A son of American stallion El Moxie, Moonlight Park Foxtrot raced as Sir Moxie and had a nine-start career for Ballarat trainer Greg Mance.

While he retired from the track a maiden in 2005, connections had seen enough talent in the galloper to warrant a start in the Group 3 Debonair Stakes (1400m) at Flemington, albeit a race he jumped at odds of $101 and was well-beaten by top-line performers including Lieutenant and Barely A Moment.

Upon retirement, he was taken through the grades by another rider, Caitlin Scott, before O’Connell purchased Moonlight Park Foxtrot just over two years ago.

“My previous horse was a thoroughbred and when I came back from riding overseas I told myself that I wasn’t going to get a thoroughbred,” she said.

“I fell into that generalised headspace thinking that thoroughbreds aren’t made for the dressage ring.

“Caitlin Scott owned him at that stage but she didn’t have a lot of time so she said I could take him on loan and I thought it was a great opportunity because I knew the horse and I liked his temperament.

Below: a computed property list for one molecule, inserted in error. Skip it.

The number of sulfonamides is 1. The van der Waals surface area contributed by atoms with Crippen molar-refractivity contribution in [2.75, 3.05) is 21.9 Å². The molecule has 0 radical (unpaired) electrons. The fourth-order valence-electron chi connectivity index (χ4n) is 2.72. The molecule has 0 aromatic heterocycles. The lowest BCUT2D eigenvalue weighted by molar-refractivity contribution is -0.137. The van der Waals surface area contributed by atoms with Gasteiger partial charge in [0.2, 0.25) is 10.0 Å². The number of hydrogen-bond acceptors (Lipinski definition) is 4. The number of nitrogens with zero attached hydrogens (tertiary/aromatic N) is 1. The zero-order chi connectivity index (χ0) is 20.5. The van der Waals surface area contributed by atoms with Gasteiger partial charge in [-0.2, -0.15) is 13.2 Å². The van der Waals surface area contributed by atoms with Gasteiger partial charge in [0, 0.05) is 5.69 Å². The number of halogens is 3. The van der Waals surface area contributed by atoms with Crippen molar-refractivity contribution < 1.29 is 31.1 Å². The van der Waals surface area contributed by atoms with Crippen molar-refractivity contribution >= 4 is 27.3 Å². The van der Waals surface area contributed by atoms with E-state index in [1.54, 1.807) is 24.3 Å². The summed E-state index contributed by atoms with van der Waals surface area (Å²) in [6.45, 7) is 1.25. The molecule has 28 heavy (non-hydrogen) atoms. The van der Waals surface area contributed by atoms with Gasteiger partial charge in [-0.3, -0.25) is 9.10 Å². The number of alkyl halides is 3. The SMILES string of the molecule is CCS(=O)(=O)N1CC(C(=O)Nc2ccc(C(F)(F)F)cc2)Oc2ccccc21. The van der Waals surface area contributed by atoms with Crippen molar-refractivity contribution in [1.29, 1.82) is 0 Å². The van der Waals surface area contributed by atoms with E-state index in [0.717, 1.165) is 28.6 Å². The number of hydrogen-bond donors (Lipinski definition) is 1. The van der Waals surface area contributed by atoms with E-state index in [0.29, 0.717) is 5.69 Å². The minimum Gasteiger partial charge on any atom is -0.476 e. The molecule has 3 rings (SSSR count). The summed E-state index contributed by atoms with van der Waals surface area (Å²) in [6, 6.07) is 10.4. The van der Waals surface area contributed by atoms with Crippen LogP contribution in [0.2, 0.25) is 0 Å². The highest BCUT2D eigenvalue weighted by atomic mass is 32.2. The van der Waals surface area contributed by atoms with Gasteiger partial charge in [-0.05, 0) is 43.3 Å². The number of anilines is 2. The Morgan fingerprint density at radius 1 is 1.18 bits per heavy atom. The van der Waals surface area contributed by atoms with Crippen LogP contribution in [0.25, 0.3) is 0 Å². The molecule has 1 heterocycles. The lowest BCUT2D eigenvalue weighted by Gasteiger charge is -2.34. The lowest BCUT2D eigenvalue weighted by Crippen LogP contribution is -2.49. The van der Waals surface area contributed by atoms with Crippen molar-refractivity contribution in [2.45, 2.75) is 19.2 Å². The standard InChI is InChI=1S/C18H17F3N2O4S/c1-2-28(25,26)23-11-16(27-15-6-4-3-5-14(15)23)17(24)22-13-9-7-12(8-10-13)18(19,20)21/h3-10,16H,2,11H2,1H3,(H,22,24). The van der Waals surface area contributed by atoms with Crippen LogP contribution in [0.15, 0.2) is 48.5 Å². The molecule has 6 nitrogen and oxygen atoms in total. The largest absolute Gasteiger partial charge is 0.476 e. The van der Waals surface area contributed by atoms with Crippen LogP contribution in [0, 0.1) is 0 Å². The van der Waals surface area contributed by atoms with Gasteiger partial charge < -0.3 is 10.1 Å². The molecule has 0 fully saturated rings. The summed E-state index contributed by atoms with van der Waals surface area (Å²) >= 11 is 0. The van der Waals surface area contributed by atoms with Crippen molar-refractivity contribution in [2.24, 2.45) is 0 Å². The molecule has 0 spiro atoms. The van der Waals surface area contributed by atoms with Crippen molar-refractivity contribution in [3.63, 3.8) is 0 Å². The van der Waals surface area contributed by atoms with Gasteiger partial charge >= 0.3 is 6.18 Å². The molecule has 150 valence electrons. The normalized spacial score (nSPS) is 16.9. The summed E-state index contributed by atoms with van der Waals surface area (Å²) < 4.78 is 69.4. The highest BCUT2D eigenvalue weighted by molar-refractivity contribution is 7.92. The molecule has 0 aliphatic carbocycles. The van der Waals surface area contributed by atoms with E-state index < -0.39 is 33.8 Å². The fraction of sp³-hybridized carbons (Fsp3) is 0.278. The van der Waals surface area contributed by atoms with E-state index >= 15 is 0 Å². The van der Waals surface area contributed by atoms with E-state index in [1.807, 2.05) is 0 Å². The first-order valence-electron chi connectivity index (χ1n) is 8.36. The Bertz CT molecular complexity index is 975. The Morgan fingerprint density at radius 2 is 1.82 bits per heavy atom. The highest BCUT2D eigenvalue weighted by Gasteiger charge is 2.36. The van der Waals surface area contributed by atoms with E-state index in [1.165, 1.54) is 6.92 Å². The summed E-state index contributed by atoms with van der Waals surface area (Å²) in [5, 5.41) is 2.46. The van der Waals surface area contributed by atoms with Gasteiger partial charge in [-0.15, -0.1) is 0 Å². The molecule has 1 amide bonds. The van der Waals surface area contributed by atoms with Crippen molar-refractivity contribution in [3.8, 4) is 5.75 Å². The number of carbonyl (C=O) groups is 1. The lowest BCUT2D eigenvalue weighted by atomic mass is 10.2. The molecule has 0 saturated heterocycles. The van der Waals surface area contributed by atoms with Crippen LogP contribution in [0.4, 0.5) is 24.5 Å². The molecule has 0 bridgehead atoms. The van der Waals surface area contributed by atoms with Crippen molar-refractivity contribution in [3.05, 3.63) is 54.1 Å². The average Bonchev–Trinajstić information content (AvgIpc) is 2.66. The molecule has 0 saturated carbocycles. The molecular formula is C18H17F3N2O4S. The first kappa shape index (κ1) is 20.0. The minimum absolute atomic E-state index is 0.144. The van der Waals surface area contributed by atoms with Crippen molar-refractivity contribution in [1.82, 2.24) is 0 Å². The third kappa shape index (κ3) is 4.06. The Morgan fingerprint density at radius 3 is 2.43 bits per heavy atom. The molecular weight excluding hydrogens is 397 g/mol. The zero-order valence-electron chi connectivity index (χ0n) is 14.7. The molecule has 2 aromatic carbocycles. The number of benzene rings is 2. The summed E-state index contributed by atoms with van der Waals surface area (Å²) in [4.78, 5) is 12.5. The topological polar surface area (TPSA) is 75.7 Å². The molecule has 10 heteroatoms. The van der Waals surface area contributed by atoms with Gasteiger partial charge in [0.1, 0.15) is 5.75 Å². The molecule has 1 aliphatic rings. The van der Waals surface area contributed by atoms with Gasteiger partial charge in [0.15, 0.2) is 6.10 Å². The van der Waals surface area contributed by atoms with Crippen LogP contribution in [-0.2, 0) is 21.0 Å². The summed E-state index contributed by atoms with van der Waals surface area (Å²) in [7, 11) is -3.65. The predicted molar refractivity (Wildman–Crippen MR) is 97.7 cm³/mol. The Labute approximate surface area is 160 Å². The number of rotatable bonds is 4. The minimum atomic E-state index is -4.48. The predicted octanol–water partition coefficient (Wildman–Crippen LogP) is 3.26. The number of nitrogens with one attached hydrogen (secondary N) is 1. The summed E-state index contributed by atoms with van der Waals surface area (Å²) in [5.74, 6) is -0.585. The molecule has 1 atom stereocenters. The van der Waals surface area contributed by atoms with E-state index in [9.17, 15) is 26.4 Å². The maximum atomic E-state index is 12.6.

“A lot of the credit had to go with Caitlin because she took him from Pony Club all the way to the FEI levels.”

There are four standardised FEI levels in dressage, of which Prix St George is the introductory international level that O’Connell and Moonlight Park Foxtrot are currently contesting.

With aspirations to compete at the sport’s highest level, many are surprised that Moonlight Park Foxtrot has got this far and have questioned whether he is the horse to carry O’Connell to glory.

While she admits there are elements of the FEI tests that the gelding finds challenging, the Macedon-based rider credits the imposing Off the Track horse with her own progression in the saddle.

“If I’m honest, as we get into these higher levels there are some movements that he struggles with,” she said.

“But with him, I’ve got a horse with a really good temperament, a really trainable brain and I can trust him when I’m out because he’s got no dirt and a really lovable personality.

“For me, at my stage of my riding career, that’s really important because he’s teaching me a lot at these higher levels.”